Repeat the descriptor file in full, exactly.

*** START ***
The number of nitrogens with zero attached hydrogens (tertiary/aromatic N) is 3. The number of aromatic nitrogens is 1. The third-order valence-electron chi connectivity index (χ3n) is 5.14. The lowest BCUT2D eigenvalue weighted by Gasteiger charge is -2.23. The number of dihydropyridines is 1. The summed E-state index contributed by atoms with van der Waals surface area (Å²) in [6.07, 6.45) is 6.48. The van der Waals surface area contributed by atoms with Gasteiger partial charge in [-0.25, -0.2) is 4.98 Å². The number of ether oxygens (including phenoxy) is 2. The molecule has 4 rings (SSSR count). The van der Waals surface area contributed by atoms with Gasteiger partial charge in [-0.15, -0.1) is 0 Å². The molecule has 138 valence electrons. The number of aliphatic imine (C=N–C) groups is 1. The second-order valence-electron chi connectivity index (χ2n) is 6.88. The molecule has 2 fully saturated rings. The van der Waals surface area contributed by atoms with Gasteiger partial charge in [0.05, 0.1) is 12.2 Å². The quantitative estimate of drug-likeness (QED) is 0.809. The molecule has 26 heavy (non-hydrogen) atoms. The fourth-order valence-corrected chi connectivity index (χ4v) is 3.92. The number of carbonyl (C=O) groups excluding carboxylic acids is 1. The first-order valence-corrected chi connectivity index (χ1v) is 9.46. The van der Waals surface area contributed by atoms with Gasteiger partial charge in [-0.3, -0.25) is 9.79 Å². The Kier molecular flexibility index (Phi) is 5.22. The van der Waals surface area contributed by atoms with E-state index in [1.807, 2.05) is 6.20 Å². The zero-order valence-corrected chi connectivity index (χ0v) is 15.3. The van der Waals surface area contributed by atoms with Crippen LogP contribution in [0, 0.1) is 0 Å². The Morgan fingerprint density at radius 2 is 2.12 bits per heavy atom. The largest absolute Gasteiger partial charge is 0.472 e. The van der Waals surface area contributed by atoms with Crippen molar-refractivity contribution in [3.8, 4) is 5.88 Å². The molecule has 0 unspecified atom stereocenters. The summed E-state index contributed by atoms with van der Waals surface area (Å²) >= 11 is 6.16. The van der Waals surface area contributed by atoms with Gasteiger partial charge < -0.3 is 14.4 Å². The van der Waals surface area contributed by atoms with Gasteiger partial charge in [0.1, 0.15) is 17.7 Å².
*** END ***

The number of nitrogens with zero attached hydrogens (tertiary/aromatic N) is 3. The number of aromatic nitrogens is 1. The third-order valence-electron chi connectivity index (χ3n) is 5.14. The lowest BCUT2D eigenvalue weighted by Gasteiger charge is -2.23. The number of dihydropyridines is 1. The summed E-state index contributed by atoms with van der Waals surface area (Å²) in [6.07, 6.45) is 6.48. The van der Waals surface area contributed by atoms with Gasteiger partial charge in [-0.25, -0.2) is 4.98 Å². The number of ether oxygens (including phenoxy) is 2. The molecule has 4 rings (SSSR count). The van der Waals surface area contributed by atoms with Gasteiger partial charge in [-0.15, -0.1) is 0 Å². The molecule has 138 valence electrons. The number of aliphatic imine (C=N–C) groups is 1. The second-order valence-electron chi connectivity index (χ2n) is 6.88. The molecule has 2 fully saturated rings. The van der Waals surface area contributed by atoms with Gasteiger partial charge in [0.05, 0.1) is 12.2 Å². The quantitative estimate of drug-likeness (QED) is 0.809. The molecule has 26 heavy (non-hydrogen) atoms. The fourth-order valence-corrected chi connectivity index (χ4v) is 3.92. The number of carbonyl (C=O) groups excluding carboxylic acids is 1. The first-order valence-corrected chi connectivity index (χ1v) is 9.46. The van der Waals surface area contributed by atoms with Gasteiger partial charge in [-0.3, -0.25) is 9.79 Å². The Kier molecular flexibility index (Phi) is 5.22. The van der Waals surface area contributed by atoms with E-state index in [1.807, 2.05) is 6.20 Å². The zero-order valence-corrected chi connectivity index (χ0v) is 15.3. The van der Waals surface area contributed by atoms with Crippen LogP contribution in [0, 0.1) is 0 Å². The Morgan fingerprint density at radius 2 is 2.12 bits per heavy atom. The largest absolute Gasteiger partial charge is 0.472 e. The van der Waals surface area contributed by atoms with Crippen molar-refractivity contribution in [3.8, 4) is 5.88 Å². The molecule has 0 unspecified atom stereocenters. The summed E-state index contributed by atoms with van der Waals surface area (Å²) >= 11 is 6.16. The van der Waals surface area contributed by atoms with Gasteiger partial charge < -0.3 is 14.4 Å². The van der Waals surface area contributed by atoms with Gasteiger partial charge in [0.1, 0.15) is 17.7 Å².